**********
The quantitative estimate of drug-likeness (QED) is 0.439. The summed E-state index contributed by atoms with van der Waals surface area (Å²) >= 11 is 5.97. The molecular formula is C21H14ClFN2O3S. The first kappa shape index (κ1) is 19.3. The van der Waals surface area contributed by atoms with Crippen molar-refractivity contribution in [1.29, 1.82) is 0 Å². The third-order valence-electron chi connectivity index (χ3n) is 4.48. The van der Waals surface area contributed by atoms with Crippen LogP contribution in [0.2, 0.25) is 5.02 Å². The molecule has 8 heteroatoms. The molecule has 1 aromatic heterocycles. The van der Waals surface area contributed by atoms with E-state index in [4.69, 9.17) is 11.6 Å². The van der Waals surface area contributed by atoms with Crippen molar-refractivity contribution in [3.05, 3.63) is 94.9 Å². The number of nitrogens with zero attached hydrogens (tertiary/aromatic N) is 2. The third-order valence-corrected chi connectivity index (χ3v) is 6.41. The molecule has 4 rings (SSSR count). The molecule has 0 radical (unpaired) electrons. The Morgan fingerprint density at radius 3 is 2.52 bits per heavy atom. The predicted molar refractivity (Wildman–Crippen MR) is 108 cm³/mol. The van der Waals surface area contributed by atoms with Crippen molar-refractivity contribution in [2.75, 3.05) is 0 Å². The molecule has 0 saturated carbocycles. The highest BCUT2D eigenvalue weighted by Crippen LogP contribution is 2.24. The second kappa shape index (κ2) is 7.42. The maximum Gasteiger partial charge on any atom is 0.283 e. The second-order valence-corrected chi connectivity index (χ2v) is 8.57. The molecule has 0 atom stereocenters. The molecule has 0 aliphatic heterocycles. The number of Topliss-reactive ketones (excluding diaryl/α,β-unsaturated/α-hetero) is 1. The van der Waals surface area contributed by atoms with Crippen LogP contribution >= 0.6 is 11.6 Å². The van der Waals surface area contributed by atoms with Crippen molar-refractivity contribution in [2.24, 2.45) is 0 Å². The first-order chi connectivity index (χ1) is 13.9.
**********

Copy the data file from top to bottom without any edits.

The quantitative estimate of drug-likeness (QED) is 0.439. The summed E-state index contributed by atoms with van der Waals surface area (Å²) >= 11 is 5.97. The molecular formula is C21H14ClFN2O3S. The first kappa shape index (κ1) is 19.3. The van der Waals surface area contributed by atoms with Crippen molar-refractivity contribution in [1.29, 1.82) is 0 Å². The third-order valence-electron chi connectivity index (χ3n) is 4.48. The van der Waals surface area contributed by atoms with Crippen LogP contribution in [0.2, 0.25) is 5.02 Å². The molecule has 8 heteroatoms. The molecule has 1 aromatic heterocycles. The van der Waals surface area contributed by atoms with E-state index in [4.69, 9.17) is 11.6 Å². The van der Waals surface area contributed by atoms with Crippen molar-refractivity contribution in [3.05, 3.63) is 94.9 Å². The number of nitrogens with zero attached hydrogens (tertiary/aromatic N) is 2. The third-order valence-corrected chi connectivity index (χ3v) is 6.41. The molecule has 4 rings (SSSR count). The molecule has 0 radical (unpaired) electrons. The Morgan fingerprint density at radius 3 is 2.52 bits per heavy atom. The predicted molar refractivity (Wildman–Crippen MR) is 108 cm³/mol. The van der Waals surface area contributed by atoms with Crippen molar-refractivity contribution in [2.75, 3.05) is 0 Å². The molecule has 0 saturated carbocycles. The highest BCUT2D eigenvalue weighted by Crippen LogP contribution is 2.24. The second kappa shape index (κ2) is 7.42. The maximum Gasteiger partial charge on any atom is 0.283 e. The second-order valence-corrected chi connectivity index (χ2v) is 8.57. The molecule has 0 atom stereocenters. The molecule has 0 aliphatic heterocycles. The number of Topliss-reactive ketones (excluding diaryl/α,β-unsaturated/α-hetero) is 1. The van der Waals surface area contributed by atoms with Crippen LogP contribution >= 0.6 is 11.6 Å². The van der Waals surface area contributed by atoms with Crippen molar-refractivity contribution in [2.24, 2.45) is 0 Å². The first-order chi connectivity index (χ1) is 13.9.